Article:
« Ring! Riiinnngg! | Main | packing »



Thank you for sharing this boy and this time. I hope that somehow, somewhere, someday Anthony will read it and find his way back to you and Ben and Maine in the summer.


I hope somehow Anthony comes to read this story. It brought tears to my eyes.


You touched his life and showed him love. Like a teacher or a foster parent, you planted seeds of hope in a child. Even though you may never know what happened to Anthony, know that you made a difference.

I have been reunited with many people from my past through Facebook. You might want to give it a try. I'm sure he'd love to hear from you.


That was so lovely. Thank you so much for sharing. It made me tear up, and it also reminded me of why I became a librarian. Bless you.

Jennifer Elliott

Thank you for sharing the story of Anthony.... How ironic that he was like the cute little crane in the first book that was read to him as a child. However, I hope he changes the story. I hope somehow he sees this and flies back to say hello.


Alex appeared one day at my brother's home.

Alex was a seven-year-old boy with spiky black hair, an oval head, beady black eyes, very dry skin, and a contagious smile. He spoke English and Creole fluently.

My entire family loved him on site. Alex was in every family photograph, at every birthday and Christmas celebration. He blended smoothly with the rest of my family, as did his personality.

One day he was gone. Just as abruptly as the day he appeared.

Sadly, Alex couldn't survive outside the bubble of my family's love. Despite the love, he never mastered his new world. Something inside him would not yield.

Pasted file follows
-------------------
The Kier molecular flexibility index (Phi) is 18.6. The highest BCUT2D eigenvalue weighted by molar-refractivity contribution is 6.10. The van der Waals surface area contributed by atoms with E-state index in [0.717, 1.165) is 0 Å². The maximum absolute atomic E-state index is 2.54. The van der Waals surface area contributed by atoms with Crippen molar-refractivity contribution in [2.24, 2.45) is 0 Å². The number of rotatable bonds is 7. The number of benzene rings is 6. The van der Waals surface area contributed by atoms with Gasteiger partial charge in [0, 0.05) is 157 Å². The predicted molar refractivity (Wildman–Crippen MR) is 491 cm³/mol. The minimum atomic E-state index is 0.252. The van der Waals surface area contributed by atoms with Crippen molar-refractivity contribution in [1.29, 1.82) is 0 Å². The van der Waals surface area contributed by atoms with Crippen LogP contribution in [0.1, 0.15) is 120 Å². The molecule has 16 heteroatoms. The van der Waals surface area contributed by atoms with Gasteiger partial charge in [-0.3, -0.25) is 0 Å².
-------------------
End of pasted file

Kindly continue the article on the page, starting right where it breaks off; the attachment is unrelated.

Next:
Like with Anthony, we, too, hope that a seed was planted...


This story is why I love to read your books and your blog. You give so much in your writing, and I so appreciate your gift of words and feelings and ideas.


Thank you for sharing that beautiful story. Wouldn't it be a wonder if Anthony found you again?


Thank you for sharing your life and love of reading with Anthony and for sharing Anthony with us. I'm a teacher who has had many little ones come in and out of my life. Each one leaves sweet memories and takes a piece of my heart.

Beverly Patt

Your story strikes such a familiar chord. I taught Wards of the State for several years and one special young man spent many a weekend in our home. We were all set to become his foster parents -until the powers that be decided a black boy should only be placed in a black home, not a white home like ours. We never heard from our young friend again either. The unfairness of this stayed with me so much that I eventually wrote a mg novel with this incident as the kernel. When it comes out this fall, I am hoping it will somehow, magically, land in his hands and will lead him back to us. I can only pray he beat the statistics here in Chicago.


Can we assume, since you didn't mention it, that you DID have the ugly headscarf?! Haha.


That is so sweet that you cared and nurtured little Anthony like he was your own. I had the same situation when I was caring for a young asian girl named Olivia. She shared 4 summers with us, but sadly we have not heard from her since that last summer.

Margret Munoz

thanks for sharing a wonderful story, I actually read it to my class (I am a teacher) and they loved and they made inferences on this story. I sm Mrs.Munoz

The comments to this entry are closed.